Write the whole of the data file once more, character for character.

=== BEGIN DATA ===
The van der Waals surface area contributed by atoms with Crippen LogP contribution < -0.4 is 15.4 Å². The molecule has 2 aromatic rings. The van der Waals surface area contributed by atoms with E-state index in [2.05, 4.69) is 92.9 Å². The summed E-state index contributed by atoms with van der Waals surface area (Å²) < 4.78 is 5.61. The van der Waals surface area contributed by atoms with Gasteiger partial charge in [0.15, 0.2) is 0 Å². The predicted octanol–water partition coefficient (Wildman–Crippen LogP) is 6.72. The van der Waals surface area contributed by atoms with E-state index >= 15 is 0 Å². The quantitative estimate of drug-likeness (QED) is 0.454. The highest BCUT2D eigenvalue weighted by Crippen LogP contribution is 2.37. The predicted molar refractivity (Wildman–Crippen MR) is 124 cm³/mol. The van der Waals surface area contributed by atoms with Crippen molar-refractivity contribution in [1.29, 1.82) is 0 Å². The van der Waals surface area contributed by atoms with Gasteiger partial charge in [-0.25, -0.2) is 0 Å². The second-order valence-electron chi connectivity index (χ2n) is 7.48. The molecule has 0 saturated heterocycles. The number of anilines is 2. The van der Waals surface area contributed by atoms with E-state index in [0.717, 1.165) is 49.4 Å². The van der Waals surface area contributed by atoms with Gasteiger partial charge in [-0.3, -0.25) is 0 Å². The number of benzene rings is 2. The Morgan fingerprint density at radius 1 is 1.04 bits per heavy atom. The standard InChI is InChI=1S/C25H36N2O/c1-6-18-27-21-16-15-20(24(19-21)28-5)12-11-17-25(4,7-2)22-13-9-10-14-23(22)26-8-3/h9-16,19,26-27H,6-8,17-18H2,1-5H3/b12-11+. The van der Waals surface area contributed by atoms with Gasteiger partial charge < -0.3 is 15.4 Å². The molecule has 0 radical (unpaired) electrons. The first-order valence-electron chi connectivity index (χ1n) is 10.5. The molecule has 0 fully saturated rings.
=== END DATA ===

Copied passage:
The van der Waals surface area contributed by atoms with Crippen LogP contribution < -0.4 is 15.4 Å². The molecule has 2 aromatic rings. The van der Waals surface area contributed by atoms with E-state index in [2.05, 4.69) is 92.9 Å². The summed E-state index contributed by atoms with van der Waals surface area (Å²) < 4.78 is 5.61. The van der Waals surface area contributed by atoms with Gasteiger partial charge in [0.15, 0.2) is 0 Å². The predicted octanol–water partition coefficient (Wildman–Crippen LogP) is 6.72. The van der Waals surface area contributed by atoms with E-state index >= 15 is 0 Å². The quantitative estimate of drug-likeness (QED) is 0.454. The highest BCUT2D eigenvalue weighted by Crippen LogP contribution is 2.37. The predicted molar refractivity (Wildman–Crippen MR) is 124 cm³/mol. The van der Waals surface area contributed by atoms with Crippen molar-refractivity contribution in [1.29, 1.82) is 0 Å². The van der Waals surface area contributed by atoms with Gasteiger partial charge in [-0.25, -0.2) is 0 Å². The second-order valence-electron chi connectivity index (χ2n) is 7.48. The molecule has 0 saturated heterocycles. The number of anilines is 2. The van der Waals surface area contributed by atoms with E-state index in [0.717, 1.165) is 49.4 Å². The van der Waals surface area contributed by atoms with Gasteiger partial charge in [-0.3, -0.25) is 0 Å². The number of benzene rings is 2. The Morgan fingerprint density at radius 1 is 1.04 bits per heavy atom. The standard InChI is InChI=1S/C25H36N2O/c1-6-18-27-21-16-15-20(24(19-21)28-5)12-11-17-25(4,7-2)22-13-9-10-14-23(22)26-8-3/h9-16,19,26-27H,6-8,17-18H2,1-5H3/b12-11+. The van der Waals surface area contributed by atoms with Gasteiger partial charge < -0.3 is 15.4 Å². The molecule has 0 radical (unpaired) electrons. The first-order valence-electron chi connectivity index (χ1n) is 10.5. The molecule has 0 fully saturated rings.